in Museum 

Legal Aspects of Ownership: Contrasting Cultural and Biological Collections

Sherry Hutt


The museum world is currently directing a great deal of attention to the provenance of collections, that is, the route by which the items came into the possession of the museum. Throughout the art world there have been questions concerning the legitimacy of art collected during World War II and the eventual bequests to museums. Native Americans have questioned the collection of human remains, grave goods and other cultural items, by the government, which now rest in museums.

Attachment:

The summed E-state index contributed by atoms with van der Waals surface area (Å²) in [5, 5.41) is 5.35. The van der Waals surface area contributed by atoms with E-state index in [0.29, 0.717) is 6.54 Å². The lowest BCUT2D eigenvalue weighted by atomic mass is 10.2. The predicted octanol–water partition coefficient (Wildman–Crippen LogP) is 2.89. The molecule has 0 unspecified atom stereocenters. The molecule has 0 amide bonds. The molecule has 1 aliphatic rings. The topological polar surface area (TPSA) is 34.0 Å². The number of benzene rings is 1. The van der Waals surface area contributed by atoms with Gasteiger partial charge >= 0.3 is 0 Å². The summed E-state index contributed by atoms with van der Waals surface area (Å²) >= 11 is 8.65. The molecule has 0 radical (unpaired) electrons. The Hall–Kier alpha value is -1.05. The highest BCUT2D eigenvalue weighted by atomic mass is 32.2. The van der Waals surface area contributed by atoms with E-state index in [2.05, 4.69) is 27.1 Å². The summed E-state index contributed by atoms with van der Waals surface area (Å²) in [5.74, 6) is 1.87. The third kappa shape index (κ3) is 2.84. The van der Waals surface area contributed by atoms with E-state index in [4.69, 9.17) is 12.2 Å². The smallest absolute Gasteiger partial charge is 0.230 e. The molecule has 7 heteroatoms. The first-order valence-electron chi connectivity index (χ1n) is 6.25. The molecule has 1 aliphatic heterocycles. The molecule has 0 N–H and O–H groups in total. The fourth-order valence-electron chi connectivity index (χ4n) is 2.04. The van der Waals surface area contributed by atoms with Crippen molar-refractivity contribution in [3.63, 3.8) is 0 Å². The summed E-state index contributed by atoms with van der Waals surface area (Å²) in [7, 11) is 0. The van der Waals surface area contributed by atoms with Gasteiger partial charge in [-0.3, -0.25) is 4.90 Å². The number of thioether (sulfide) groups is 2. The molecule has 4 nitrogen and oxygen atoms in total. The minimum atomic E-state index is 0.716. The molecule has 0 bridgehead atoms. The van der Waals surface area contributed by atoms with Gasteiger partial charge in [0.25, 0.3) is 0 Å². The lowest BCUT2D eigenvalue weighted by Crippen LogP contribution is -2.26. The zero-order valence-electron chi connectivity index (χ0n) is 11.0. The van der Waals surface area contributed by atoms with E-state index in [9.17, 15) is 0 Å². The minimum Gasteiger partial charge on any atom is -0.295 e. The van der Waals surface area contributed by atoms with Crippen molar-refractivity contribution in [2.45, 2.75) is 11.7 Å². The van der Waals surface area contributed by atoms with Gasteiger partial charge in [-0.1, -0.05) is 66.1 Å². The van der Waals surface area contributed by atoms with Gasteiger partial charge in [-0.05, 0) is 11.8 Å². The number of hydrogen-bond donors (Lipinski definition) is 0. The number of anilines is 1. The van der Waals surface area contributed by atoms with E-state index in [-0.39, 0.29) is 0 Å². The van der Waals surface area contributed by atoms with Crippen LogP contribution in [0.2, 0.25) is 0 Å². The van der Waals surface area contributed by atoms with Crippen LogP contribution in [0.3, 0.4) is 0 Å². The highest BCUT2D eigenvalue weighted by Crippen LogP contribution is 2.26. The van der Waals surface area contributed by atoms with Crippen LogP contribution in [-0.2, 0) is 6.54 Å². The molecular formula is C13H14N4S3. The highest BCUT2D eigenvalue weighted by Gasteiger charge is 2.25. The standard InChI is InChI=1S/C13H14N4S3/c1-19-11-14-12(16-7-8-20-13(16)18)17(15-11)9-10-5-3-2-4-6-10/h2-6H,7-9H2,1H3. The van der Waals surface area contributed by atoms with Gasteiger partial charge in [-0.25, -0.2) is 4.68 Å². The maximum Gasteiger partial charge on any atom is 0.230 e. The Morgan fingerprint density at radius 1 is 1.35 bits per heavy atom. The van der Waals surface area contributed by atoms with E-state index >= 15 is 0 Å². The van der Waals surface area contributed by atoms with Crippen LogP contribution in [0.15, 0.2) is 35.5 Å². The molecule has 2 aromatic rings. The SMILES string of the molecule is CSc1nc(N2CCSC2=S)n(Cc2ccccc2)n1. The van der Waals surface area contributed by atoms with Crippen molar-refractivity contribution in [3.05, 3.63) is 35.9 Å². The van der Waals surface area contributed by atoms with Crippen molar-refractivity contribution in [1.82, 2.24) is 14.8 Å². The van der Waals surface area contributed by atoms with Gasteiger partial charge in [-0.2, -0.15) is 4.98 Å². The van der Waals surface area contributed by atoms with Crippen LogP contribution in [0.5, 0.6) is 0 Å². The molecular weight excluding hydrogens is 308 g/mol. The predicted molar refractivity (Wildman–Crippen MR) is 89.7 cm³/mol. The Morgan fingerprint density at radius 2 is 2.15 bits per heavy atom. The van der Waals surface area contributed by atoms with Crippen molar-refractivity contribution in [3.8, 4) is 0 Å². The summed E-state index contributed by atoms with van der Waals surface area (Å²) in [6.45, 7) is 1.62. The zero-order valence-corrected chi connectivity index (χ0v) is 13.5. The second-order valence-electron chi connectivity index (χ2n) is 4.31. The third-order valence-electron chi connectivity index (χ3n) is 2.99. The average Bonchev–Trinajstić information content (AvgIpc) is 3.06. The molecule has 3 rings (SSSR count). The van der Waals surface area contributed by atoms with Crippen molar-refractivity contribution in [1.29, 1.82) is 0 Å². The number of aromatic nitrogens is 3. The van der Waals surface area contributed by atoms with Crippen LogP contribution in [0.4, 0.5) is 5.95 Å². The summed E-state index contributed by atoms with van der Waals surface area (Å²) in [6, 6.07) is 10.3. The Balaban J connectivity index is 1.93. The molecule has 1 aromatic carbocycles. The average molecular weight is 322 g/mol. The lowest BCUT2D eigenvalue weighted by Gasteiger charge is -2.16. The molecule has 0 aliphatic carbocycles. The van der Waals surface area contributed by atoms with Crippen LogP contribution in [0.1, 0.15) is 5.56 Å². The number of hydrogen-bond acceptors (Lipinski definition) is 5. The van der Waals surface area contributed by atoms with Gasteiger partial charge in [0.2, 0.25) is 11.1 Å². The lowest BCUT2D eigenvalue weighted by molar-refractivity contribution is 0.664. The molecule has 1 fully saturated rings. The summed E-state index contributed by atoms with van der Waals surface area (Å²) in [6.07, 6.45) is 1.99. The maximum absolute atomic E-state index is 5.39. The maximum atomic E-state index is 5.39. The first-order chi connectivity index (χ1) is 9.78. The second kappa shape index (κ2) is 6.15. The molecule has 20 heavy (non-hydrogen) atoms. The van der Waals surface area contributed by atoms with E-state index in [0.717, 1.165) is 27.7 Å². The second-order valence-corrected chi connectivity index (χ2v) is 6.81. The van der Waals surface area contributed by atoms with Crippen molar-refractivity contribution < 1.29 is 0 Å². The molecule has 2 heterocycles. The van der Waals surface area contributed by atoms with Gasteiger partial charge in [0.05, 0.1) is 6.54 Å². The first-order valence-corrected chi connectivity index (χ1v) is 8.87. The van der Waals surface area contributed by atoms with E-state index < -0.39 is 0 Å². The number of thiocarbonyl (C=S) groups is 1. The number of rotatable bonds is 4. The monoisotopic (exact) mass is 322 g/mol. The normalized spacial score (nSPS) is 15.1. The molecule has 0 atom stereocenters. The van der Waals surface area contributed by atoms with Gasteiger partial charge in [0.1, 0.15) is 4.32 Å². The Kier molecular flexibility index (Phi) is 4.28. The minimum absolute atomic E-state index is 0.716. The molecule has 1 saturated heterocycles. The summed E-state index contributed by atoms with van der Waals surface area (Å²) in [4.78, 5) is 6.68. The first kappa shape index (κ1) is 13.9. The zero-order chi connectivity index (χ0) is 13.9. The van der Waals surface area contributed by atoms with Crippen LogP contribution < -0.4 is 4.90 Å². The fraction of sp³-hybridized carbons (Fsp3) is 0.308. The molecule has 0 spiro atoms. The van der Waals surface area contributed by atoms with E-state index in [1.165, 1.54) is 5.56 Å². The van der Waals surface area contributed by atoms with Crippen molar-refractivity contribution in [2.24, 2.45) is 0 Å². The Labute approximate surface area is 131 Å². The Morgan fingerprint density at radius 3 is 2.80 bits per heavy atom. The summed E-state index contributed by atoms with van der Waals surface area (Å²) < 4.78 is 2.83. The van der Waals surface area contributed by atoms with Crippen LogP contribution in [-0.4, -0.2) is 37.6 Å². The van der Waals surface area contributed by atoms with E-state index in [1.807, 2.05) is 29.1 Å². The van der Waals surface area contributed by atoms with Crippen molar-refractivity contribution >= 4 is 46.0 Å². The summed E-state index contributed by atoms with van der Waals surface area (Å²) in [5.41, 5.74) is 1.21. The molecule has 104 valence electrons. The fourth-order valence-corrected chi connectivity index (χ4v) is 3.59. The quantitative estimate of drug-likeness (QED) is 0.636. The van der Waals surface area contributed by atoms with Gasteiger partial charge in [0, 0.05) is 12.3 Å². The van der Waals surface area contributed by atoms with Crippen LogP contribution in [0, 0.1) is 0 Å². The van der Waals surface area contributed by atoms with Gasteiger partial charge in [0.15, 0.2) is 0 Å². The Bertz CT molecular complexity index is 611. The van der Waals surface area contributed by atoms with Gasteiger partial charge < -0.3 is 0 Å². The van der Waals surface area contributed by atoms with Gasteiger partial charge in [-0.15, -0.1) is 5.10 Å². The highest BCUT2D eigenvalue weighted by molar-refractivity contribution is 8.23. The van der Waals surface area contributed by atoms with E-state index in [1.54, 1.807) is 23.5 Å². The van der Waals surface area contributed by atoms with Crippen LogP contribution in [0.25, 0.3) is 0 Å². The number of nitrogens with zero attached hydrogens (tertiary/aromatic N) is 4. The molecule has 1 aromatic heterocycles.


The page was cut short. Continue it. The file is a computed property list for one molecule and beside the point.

The National Museum of the Native American will soon open in a climate where museums are increasingly faced with an obligation to assess their rights of ownership in their collections. No museum with a substantial collection of cultural and/or biological items is immune from the need to take an introspective look at their collection, from the standpoint of provenance, that is the virtue of institution ownership of the items accessioned. Repatriation legislation and the prominence now being given to examination of collections of war-time acquisitions, point to a need for museums to have in place a method to assess their ownership in the items in their collection. It is the aim of this study to arm museum professionals with a decision-making tool, which will allow well reasoned, proactive determinations to take place, rather than an expensive and haphazard venture forced upon the institution by litigation.

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